How is your heart?
Since undergoing open heart surgery seven weeks ago, I have been asked that question a lot.
Friends, doctors, nurses and family members have very kindly asked about the condition of my heart. I am so grateful to God, for the prayers of God’s people, the skill of the surgeon and the many expressions of care and concern.
Thanks be to God, my heart is ticking and pumping and going well. I want to ask you “how is your heart”?
I am not referring to the state of your physical heart, the blood pump inside your chest. Rather, I want to inquire about your spiritual heart, the core of your being. The Bible speaks of “the heart” metaphorically as the centre of who we are. It is not only the seat of our emotions; it is the core of our deepest trusts, commitments and loves. It’s like the grand central station of our lives. So many feelings, emotions, influences, directions and decisions travel in and out of the heart every day.
Our hearts hugely shape our lives.
New York Times bestselling author Timothy Keller puts it this way; “What the heart loves and trusts, the mind finds reasonable, the emotions find desirable and the will finds doable”.
The Scriptures go further; they remind us that the spiritual condition of the heart must never be neglected. Hear the wisdom of God, in Proverbs chapter 4: 23, “Above all guard your heart”.
Worst case scenario, we become like Pharaoh. We suffer from a hardness of heart, a resistance to God and God’s will for our lives. Without due care, we can harden our receptivity to God and other people.
Best case scenario, our heart is soft and expands with the love of Christ and a love for people. For a healthy heart, we need to keep a regular eye on what goes in and out of our hearts.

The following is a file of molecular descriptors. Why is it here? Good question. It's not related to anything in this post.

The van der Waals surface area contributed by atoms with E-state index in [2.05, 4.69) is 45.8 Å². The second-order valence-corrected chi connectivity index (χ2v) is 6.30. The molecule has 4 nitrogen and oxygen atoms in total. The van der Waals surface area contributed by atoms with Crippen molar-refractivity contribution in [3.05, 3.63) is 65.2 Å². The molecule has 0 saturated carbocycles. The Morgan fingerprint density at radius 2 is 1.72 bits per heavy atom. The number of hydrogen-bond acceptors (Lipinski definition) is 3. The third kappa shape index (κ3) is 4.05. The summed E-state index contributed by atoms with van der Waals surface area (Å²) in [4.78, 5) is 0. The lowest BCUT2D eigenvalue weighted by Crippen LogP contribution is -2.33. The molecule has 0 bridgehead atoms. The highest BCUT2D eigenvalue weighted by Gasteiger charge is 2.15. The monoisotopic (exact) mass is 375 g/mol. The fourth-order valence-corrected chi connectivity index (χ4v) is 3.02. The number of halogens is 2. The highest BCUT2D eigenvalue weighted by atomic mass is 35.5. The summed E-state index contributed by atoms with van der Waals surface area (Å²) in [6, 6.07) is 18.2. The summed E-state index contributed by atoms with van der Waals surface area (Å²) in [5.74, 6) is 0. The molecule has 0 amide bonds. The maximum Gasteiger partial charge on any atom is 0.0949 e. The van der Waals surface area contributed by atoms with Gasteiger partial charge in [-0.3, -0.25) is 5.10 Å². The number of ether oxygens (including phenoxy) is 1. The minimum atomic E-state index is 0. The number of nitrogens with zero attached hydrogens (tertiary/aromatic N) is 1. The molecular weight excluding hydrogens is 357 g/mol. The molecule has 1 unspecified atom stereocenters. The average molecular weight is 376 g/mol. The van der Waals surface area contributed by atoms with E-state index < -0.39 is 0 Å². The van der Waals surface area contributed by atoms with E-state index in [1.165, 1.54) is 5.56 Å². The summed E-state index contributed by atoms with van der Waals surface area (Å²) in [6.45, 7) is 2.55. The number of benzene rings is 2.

Guard your heart. I am no computer geek, but I understand GIGO (garbage in, garbage out).
Jesus emphasises this in his teaching, that the flow of the heart is important. Too many times I have looked at a television program and thought, I shouldn’t be watching this, for through my eyes I may be seeing images of violence, sex and really bad behaviour and I am kidding myself if I think these negative images don’t have some harmful effect.
What goes into my heart can potentially impact on what comes out in my behaviour. Sometimes the problem is not so much what we see, but what we say.
If we talk bitterly or negatively about another, it can sour our hearts towards that person. Or if we allow our minds or imaginations to nurse grievances or hurts from the past, our hearts begin to shrivel with resentment rather than expand with love.
Someone put it this way “Sow a thought, reap an action, sow an action, reap a habit, sow a habit reap a character, sow a character, reap a destiny.”
There is a lovely verse in Scripture, Philippians 4:8 that says “whatever is true, whatever is noble, whatever is lovely, excellent or praiseworthy, think about such things”.
To have a healthy heart we need to a constant flow of beauty, love and truth, and the regular infilling of the love of Christ. And occasionally we need to do what David did and pray “Create in me a clean heart”, when we begin to discern the toxic effects of self-centeredness and self-indulgence.
I also find that corporate worship is good for the heart. To be regularly exposed to the love and the holiness of God in prayer and praise it’s like a tonic for the heart. Similarly, Christian fellowship is also great for the heart.
For in healthy, genuine Christian fellowship we can be ourselves without fear of rejection and we can learn how to forgive and be forgiven, love and be loved with the balm of God’s grace. Being exposed regularly to Scripture is also healthy for the heart, for sometimes the words of Scripture will convict and convince us and speak deeply to our hearts and our heads like no other word.
If I had neglected it for too much longer it could have been fatal. My heart and your heart matters.
Guard your heart and entrust it to the Lord so you may never lose heart.
Rev Steve Francis